This theme carries on throughout Jesus’ teachings and becomes more explicit in Mat. 23-25. The goats (lit. “kids”) of ch. 25 represented the Jews who would be pruned in the figurative fires of the coming judgment, due to their lack of maturity in love, to be feeding the hungry, giving drink to the thirsty, taking in the stranger, visiting the prisoners and the sick (vs. 35-36). This corrective dealing was for God’s people (kids, “goats” were clean animals who were a part of the shepherd’s flock [vs. 32-33]) who were not producing the fruit of righteousness (love lived out). Remember that Jesus was sent to the lost sheep of the house of Israel. His teachings applied to them, not to the Gentile world. They applied to those who knew God and had His Word and commandments. If this overall context is understood, then His parables become more clearly seen. Note the quote of Isa. in Mat. 13:13-15. Those who are not productive soil are “this people.”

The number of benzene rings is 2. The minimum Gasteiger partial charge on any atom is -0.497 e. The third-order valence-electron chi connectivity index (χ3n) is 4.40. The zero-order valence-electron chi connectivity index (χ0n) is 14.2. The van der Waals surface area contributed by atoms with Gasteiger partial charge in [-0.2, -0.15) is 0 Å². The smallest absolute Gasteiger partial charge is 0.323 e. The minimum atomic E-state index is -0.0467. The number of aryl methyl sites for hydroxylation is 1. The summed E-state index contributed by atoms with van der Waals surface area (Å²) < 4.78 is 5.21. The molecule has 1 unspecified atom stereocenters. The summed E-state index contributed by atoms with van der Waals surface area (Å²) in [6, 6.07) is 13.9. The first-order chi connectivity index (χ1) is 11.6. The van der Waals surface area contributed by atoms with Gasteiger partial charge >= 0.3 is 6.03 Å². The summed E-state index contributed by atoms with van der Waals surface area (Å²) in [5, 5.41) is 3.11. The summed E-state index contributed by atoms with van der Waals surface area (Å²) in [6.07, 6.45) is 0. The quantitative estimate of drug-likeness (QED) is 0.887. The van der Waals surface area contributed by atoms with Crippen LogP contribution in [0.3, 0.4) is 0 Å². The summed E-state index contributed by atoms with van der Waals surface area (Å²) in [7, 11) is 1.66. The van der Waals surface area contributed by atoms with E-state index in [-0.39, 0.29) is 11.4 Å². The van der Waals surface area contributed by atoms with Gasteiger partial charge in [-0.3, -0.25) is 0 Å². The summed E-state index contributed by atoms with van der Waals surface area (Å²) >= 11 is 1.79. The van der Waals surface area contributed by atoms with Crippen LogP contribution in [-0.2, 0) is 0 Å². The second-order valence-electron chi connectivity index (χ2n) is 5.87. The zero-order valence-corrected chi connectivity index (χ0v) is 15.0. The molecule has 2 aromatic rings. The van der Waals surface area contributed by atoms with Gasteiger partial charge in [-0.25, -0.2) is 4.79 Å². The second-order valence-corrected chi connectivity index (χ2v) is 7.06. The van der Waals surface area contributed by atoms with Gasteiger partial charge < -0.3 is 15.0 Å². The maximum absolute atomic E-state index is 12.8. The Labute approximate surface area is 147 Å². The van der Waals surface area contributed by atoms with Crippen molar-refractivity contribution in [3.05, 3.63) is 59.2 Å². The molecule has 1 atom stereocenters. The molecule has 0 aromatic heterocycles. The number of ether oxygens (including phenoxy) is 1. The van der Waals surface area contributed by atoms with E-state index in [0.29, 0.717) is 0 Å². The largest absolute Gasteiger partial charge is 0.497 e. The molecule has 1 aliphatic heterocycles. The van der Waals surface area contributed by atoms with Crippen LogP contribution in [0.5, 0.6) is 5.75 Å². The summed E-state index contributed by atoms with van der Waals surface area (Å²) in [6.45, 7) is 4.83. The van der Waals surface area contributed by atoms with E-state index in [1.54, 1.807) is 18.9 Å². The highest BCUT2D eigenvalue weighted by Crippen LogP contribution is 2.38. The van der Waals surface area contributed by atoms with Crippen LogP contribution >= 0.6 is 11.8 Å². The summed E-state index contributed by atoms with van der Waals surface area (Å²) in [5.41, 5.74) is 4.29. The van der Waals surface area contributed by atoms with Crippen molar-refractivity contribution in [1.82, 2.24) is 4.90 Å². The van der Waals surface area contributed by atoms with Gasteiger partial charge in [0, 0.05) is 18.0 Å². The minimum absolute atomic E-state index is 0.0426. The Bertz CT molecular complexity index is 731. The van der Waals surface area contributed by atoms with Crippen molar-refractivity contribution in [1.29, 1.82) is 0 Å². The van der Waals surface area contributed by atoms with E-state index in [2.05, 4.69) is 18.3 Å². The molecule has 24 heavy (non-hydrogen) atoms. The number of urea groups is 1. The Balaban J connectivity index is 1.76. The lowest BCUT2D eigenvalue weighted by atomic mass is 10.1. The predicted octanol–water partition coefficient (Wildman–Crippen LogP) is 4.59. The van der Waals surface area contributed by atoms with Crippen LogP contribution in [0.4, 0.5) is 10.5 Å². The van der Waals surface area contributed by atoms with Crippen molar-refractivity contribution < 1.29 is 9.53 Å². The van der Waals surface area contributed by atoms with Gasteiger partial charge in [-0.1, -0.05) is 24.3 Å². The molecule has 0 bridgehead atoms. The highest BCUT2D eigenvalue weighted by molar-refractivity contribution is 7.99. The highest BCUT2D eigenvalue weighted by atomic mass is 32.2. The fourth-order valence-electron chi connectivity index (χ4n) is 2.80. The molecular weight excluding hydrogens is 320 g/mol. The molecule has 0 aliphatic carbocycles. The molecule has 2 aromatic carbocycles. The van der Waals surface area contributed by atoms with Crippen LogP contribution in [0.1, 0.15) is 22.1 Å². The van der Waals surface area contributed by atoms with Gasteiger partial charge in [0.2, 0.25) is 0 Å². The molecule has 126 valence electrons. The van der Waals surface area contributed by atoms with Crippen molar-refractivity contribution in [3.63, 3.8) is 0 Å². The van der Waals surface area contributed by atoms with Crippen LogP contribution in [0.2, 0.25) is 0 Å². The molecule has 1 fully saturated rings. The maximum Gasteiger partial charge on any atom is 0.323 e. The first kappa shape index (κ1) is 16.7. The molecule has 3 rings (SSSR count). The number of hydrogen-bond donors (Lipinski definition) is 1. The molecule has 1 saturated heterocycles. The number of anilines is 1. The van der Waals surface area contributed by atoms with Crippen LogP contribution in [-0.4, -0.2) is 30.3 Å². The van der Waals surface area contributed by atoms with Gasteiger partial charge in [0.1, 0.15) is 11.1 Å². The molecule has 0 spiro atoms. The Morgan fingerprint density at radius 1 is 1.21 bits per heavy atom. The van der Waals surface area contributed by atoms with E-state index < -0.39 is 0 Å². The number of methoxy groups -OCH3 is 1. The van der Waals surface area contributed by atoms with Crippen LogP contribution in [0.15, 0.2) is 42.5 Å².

So in ch. 13, keep in mind the other parables of this context. In vs. 18-23 we have the parable of the sower explained. It is clear here (vs. 22-23) that Jesus is speaking of men hearing the Word into the soil of themselves. In vs. 44 we have a treasure hid in a field. In 45-46 we have the acquisition of “goodly pearls.” In vs. 47-50 we have a harvest of fish in the end of the age of Law. This now more parallels the sowing of good seed and tares in 37-42, for there is a separating and a decision (judgment) for dealing. With the fish, the good ones are for eating – they are profitable for the kingdom. The worthless ones could either be returned to the sea (of humanity) or used for purposes other than eating. Once again: the choice is for its value to the kingdom. Those worthless fish were figuratively cast into a furnace of fire for hard, corrective dealings things that are common to mankind wherever His grace and mercy are not being presently applied, where His “wrath” is continuously dwelling (John 3:36).